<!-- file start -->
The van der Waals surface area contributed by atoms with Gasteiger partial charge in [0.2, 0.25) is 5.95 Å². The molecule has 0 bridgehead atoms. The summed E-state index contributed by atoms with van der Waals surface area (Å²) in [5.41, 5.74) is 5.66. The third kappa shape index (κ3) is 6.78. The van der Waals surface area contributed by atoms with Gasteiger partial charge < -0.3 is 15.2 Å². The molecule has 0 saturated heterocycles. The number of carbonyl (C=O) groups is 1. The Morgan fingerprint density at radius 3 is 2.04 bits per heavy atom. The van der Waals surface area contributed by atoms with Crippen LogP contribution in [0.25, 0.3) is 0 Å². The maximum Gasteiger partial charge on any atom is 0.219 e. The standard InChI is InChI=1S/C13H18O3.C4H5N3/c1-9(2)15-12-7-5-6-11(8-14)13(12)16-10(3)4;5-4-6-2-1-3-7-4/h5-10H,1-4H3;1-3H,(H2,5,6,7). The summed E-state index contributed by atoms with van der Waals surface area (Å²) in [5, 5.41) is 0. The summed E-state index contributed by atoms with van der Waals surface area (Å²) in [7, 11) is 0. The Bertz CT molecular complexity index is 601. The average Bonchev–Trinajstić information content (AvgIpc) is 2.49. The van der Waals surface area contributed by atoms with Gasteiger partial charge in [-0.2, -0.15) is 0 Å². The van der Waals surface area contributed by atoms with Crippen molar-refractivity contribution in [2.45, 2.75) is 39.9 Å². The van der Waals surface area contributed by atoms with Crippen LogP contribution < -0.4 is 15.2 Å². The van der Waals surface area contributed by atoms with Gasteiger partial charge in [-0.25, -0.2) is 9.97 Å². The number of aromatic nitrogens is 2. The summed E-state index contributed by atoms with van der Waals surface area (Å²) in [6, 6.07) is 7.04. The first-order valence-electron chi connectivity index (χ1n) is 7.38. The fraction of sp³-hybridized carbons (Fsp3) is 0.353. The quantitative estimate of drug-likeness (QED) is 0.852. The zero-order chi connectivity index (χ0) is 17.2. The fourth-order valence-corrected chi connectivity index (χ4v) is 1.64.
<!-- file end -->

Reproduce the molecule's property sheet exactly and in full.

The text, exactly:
The van der Waals surface area contributed by atoms with Gasteiger partial charge in [0.2, 0.25) is 5.95 Å². The molecule has 0 bridgehead atoms. The summed E-state index contributed by atoms with van der Waals surface area (Å²) in [5.41, 5.74) is 5.66. The third kappa shape index (κ3) is 6.78. The van der Waals surface area contributed by atoms with Gasteiger partial charge < -0.3 is 15.2 Å². The molecule has 0 saturated heterocycles. The number of carbonyl (C=O) groups is 1. The Morgan fingerprint density at radius 3 is 2.04 bits per heavy atom. The van der Waals surface area contributed by atoms with Crippen LogP contribution in [0.25, 0.3) is 0 Å². The maximum Gasteiger partial charge on any atom is 0.219 e. The standard InChI is InChI=1S/C13H18O3.C4H5N3/c1-9(2)15-12-7-5-6-11(8-14)13(12)16-10(3)4;5-4-6-2-1-3-7-4/h5-10H,1-4H3;1-3H,(H2,5,6,7). The summed E-state index contributed by atoms with van der Waals surface area (Å²) in [5, 5.41) is 0. The summed E-state index contributed by atoms with van der Waals surface area (Å²) in [7, 11) is 0. The Bertz CT molecular complexity index is 601. The average Bonchev–Trinajstić information content (AvgIpc) is 2.49. The van der Waals surface area contributed by atoms with Gasteiger partial charge in [-0.2, -0.15) is 0 Å². The van der Waals surface area contributed by atoms with Crippen molar-refractivity contribution in [2.45, 2.75) is 39.9 Å². The van der Waals surface area contributed by atoms with Crippen LogP contribution < -0.4 is 15.2 Å². The van der Waals surface area contributed by atoms with Gasteiger partial charge in [-0.25, -0.2) is 9.97 Å². The number of aromatic nitrogens is 2. The summed E-state index contributed by atoms with van der Waals surface area (Å²) in [6, 6.07) is 7.04. The first-order valence-electron chi connectivity index (χ1n) is 7.38. The fraction of sp³-hybridized carbons (Fsp3) is 0.353. The quantitative estimate of drug-likeness (QED) is 0.852. The zero-order chi connectivity index (χ0) is 17.2. The fourth-order valence-corrected chi connectivity index (χ4v) is 1.64.